Shohozan vs Tsurugisho – This is a first time matchup, which is always exciting! Shohozan rolled back the clock and looked like an animal on Day 5, which I loved. I’ll be curious to see if another all-action melee is on the cards, because if you’re not used to his style of sumo, it has to be a bit shocking the first time you face it.

Onosho vs Daishoho – Daishoho has just looked like a mess, so Onosho will have probably been thankful to see this one pop up on his dance card. A lot of credit is due to Enho for the silky manner which he simply disappeared from Daishoho in their Day 5 bout. I think Onosho, while rusty, has still looked better than his 2-3 record would indicate. He will want some explosiveness from the tachiai. He’s won 4 out of 5 against Daishoho and in their current conditions, a kuroboshi for the man in the magic red mawashi would be a shock.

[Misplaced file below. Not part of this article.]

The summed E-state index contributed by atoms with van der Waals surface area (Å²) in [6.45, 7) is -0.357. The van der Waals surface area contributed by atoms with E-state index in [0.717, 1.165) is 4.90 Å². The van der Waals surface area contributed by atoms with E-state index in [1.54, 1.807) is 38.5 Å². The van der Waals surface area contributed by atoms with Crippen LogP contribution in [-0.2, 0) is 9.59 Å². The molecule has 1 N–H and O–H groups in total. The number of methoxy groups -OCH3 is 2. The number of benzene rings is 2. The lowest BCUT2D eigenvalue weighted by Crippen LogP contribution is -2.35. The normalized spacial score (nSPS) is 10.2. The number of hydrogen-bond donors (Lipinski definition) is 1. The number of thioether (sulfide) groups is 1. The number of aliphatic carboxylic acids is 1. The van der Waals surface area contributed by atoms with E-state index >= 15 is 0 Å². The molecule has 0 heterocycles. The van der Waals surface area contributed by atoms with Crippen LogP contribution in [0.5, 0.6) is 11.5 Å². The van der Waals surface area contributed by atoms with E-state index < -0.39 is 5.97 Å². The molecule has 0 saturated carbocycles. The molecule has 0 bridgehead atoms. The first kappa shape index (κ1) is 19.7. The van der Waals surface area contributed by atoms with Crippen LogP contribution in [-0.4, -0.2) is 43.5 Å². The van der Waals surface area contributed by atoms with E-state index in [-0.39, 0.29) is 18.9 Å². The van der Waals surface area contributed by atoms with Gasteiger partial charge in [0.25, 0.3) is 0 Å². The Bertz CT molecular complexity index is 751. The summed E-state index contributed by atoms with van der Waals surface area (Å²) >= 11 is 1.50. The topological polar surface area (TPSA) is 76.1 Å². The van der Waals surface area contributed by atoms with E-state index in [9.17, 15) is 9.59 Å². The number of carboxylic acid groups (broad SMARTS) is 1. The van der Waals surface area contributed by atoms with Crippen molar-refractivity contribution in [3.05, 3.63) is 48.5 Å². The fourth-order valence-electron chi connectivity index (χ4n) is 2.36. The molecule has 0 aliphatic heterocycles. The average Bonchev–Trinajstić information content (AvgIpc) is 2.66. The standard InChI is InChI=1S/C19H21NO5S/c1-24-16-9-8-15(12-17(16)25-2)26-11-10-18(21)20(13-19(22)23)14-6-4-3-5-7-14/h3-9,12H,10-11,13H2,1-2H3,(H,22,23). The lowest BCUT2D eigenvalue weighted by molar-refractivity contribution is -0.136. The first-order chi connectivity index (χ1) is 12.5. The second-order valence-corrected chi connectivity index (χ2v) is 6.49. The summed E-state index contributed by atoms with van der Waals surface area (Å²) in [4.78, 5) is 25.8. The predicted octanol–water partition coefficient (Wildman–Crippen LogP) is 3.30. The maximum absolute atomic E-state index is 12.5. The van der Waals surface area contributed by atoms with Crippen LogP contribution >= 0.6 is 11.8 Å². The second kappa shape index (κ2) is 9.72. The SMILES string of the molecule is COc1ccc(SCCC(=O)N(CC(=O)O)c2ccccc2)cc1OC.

Kagayaki vs Enho – These two have been rivals since they were kids, so it’s going to be a yet another can’t miss match involving the red flame. Kagayaki has won their only prior bout in professional sumo, however, and he looked in rude health on Day 5. Enho has brought magic to all five of his bouts so far, so I can’t wait both to see what he will have planned for Kagayaki as well as the special atmosphere that surely now awaits his bouts.

Terutsuyoshi vs Sadanoumi – Terutsuyoshi (1-4) desperately needs a win, and I’m backing him to get it here. I don’t think that his losses have necessarily come from a lack of aptitude so much as he’s just been outfought by fine margins on a couple occasions. Sadanoumi is really decent in straightforward bouts, but where the opponent shows a bit more in terms of mobility then he can suffer. If Terutusyoshi can use his speed and his lighter frame to stay mobile and use his style to pummel away at his larger, veteran opponent, then he has a good shot to win this.